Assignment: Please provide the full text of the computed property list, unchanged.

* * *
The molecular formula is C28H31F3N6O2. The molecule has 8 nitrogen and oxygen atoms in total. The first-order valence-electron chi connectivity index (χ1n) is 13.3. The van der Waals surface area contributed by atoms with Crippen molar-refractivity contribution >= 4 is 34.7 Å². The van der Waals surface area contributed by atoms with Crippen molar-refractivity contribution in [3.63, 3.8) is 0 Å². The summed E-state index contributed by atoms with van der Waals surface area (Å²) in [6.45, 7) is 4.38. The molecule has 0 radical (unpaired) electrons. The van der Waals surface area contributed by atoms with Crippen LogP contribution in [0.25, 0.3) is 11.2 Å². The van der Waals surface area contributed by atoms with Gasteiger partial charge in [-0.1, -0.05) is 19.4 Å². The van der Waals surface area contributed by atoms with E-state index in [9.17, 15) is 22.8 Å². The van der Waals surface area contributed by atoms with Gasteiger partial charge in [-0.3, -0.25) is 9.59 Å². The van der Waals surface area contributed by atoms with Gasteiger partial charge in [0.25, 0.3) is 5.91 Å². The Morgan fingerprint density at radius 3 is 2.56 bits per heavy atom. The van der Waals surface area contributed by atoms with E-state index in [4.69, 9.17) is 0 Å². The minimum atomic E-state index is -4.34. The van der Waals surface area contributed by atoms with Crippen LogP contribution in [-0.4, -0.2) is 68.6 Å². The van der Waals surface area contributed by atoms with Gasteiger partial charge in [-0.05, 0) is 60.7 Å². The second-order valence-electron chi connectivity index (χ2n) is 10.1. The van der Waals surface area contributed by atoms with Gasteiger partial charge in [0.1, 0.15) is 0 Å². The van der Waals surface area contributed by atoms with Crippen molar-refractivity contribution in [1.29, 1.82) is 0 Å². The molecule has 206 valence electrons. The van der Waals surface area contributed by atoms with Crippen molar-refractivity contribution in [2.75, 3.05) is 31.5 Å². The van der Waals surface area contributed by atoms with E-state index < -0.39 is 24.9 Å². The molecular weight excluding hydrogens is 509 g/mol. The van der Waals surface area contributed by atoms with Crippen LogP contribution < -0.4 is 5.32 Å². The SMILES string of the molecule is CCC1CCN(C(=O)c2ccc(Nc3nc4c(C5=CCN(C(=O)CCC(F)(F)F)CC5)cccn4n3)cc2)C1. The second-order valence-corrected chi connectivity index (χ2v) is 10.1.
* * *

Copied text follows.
The molecular formula is C28H31F3N6O2. The molecule has 8 nitrogen and oxygen atoms in total. The first-order valence-electron chi connectivity index (χ1n) is 13.3. The van der Waals surface area contributed by atoms with Crippen molar-refractivity contribution >= 4 is 34.7 Å². The van der Waals surface area contributed by atoms with Crippen molar-refractivity contribution in [3.63, 3.8) is 0 Å². The summed E-state index contributed by atoms with van der Waals surface area (Å²) in [6.45, 7) is 4.38. The molecule has 0 radical (unpaired) electrons. The van der Waals surface area contributed by atoms with Crippen LogP contribution in [0.25, 0.3) is 11.2 Å². The van der Waals surface area contributed by atoms with Gasteiger partial charge in [-0.1, -0.05) is 19.4 Å². The van der Waals surface area contributed by atoms with E-state index in [9.17, 15) is 22.8 Å². The van der Waals surface area contributed by atoms with Gasteiger partial charge in [-0.3, -0.25) is 9.59 Å². The van der Waals surface area contributed by atoms with Gasteiger partial charge in [0.25, 0.3) is 5.91 Å². The Morgan fingerprint density at radius 3 is 2.56 bits per heavy atom. The van der Waals surface area contributed by atoms with E-state index in [4.69, 9.17) is 0 Å². The minimum atomic E-state index is -4.34. The van der Waals surface area contributed by atoms with Crippen LogP contribution in [-0.4, -0.2) is 68.6 Å². The van der Waals surface area contributed by atoms with Gasteiger partial charge in [-0.05, 0) is 60.7 Å². The second-order valence-electron chi connectivity index (χ2n) is 10.1. The van der Waals surface area contributed by atoms with Gasteiger partial charge in [0.1, 0.15) is 0 Å². The van der Waals surface area contributed by atoms with Crippen molar-refractivity contribution in [1.29, 1.82) is 0 Å². The molecule has 206 valence electrons. The van der Waals surface area contributed by atoms with Crippen molar-refractivity contribution in [2.75, 3.05) is 31.5 Å². The van der Waals surface area contributed by atoms with E-state index < -0.39 is 24.9 Å². The molecular weight excluding hydrogens is 509 g/mol. The van der Waals surface area contributed by atoms with Crippen LogP contribution < -0.4 is 5.32 Å². The SMILES string of the molecule is CCC1CCN(C(=O)c2ccc(Nc3nc4c(C5=CCN(C(=O)CCC(F)(F)F)CC5)cccn4n3)cc2)C1. The second-order valence-corrected chi connectivity index (χ2v) is 10.1.